A couple of years ago, I was lucky enough to translate The Pilo Family Circus, Will Elliott’s award-winning debut. Will lives in Brisbane, a few kilometers away, and is an extremely talented writer. Strade Blu Mondadori published the book in Italy under the title La città dei clown.
Wait a second. Doesn’t that mean The City of Clowns? Yeah. I know. The problem of changing titles also affects literature. But in this case, at least, there were good reasons for it. The original title wouldn’t have worked for a number of reasons, as the word ‘Pilo’ evokes some unfortunate associations in Italian. Still, I’m not entirely convinced that this was the best choice, as there is no ‘city’ of clowns in the book. The choice wasn’t mine, but in any case the book was well-received.
I had lots of fun translating the peculiar language of one of the main characters, Doopy the clown. He speaks in a strange, incoherent and exhilarating way. Needless to say, such a character is a great device for an author to have fun with puns and word plays. And these are one of the least translatable elements of any language. Here I will present a short collection of the most interesting passages, very good examples of the daily challenges of a literary translator. In all of these cases, the peculiarity of Doopy’s speech were literally untranslatable, so this is one of those times when the translator has to go for that dynamic equivalence I mentioned a while back. In simple words, it’s about producing in the reader of the translated work the closest possible impression to the one the original had on its own audience. For example:
“Who done it, Gonko?” said Doopy. “Who done it? They shouldn’ta oughtn’ta done it, Gonko!”
The central point I wanted to maintain, here, was the over-abundance of badly conjugated verbs, of course. But verbs work so differently in Italian, that it wasn’t that straightforward. After a few changes, I went for
“Chi è stato a l’ha fatto, Gonko?” chiese Doopy. “Chi è stato a l’ha fatto? Non avrebbero dovuto dover averlo fatto, Gonko!”
Whereas the properly conjugated verbs here would have simply been ‘Chi è stato a farlo?’ and ‘Non avrebbero dovuto farlo’ so, mimicking the original, the addition of the same verbs (or parts thereof) conjugated in different tenses did the trick. Doopy’s use of redundant verbs, though, reaches its peak in this other sentence that he utters in a moment of great commotion:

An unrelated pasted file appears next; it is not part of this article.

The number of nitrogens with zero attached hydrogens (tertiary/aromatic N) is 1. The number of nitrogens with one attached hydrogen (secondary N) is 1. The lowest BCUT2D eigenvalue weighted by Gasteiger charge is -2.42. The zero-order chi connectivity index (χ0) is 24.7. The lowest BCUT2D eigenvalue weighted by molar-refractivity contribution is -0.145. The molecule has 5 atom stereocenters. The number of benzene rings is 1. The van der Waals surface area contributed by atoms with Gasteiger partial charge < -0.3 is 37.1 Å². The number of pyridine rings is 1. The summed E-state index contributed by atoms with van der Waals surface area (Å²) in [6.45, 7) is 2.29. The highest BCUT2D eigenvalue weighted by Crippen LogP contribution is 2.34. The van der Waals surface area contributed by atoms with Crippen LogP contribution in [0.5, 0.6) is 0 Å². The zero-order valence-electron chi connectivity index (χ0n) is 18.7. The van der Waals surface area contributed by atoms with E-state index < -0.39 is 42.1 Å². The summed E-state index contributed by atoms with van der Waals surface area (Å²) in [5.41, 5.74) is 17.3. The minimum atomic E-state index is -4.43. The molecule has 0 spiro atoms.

“They done it again, they gone and done did it, they did doggone done do’d it!”
Which, after several versions, became
“L’hanno rifatto di nuovo, han preso e l’han far fatto, l’han proprio fatto farlo fanno preso far fatto!”
It’s easy to see how these sentences needed to be completely reformulated. I had to imagine an Italian-speaking Doopy. What goofy linguistic mistakes would such a brain come up with if it were thinking in Italian? It’s a great responsibility indeed, but it’s also a lot of fun. Other times, Doopy distorts set phrases and idiomatic phrases in clumsy ways, as in:
“He pooped the question, Gonko.”
“Yeah, that’s what he done. Goshy done went and pooped the question.”
Here I needed to find an element, in the Italian translation, that was suited to such an unfortunate distortion. Luckily I didn’t have to think much, about it, and went for:
“Gli ha fatto una prostata di matrimonio, Gonko.”
“Le ha fatto una proposta di matrimonio?”
“Si, ecco, quello ha fatto. Goshy ha preso, andato e gli ha fatto una prostata di matrimonio.”
Italian doesn’t have an idiomatic equivalent of ‘pop the question’, we rather make a plain ‘proposta di matrimonio’ (‘marriage proposal’), and that ‘proposta’ became ‘prostata’ (‘prostate’) which has quite an exhilarating effect.
Finally, Doopy’s funny speech presented me with one of the best cases of found in translation of my career. At some point the clowns are about to vent their anger on one of the circus’ acrobats, and there’s this exchange between clown leader Gonko and Doopy:
“[…] What’s the opposite of a facelift?”
“Squash smash face,” Doopy said.
It was obviously essential to maintain the consonance of ‘squash’ and ‘smash’. And in a few seconds, not only I had obtained that, but the Italian sentence even took that to the next level, thanks to a fortunate combination of Italian words:
“[…]qual è il contrario di un lifting?”
“Uno spiaccica schiaccia faccia,”disse Doopy.
If you don’t know how to pronounce Italian, this would sound something like spee-ah-cheeka skee-ah-cha fa-cha. The repetition of hard and soft (‘k’ and ‘c’) sounds really calls to mind what could happen to the acrobat’s face, doesn’t it?
As you can see, Doopy presented me with a special opportunity to explore the creative, or rather re-creative side of translation. I hope this little and unpretentious case study will help to shed some light on the practical details of our job, and make readers appreciate the ‘invisible’ work of the translator a little bit more.
If you’re curious to discover the world of Doopy, Gonko, the psycho clown JJ and all the other sinister characters inhabiting this insane circus, go look for The Pilo Family Circus, or, if you want the Italian translation, La città dei clown. And keep reading this blog.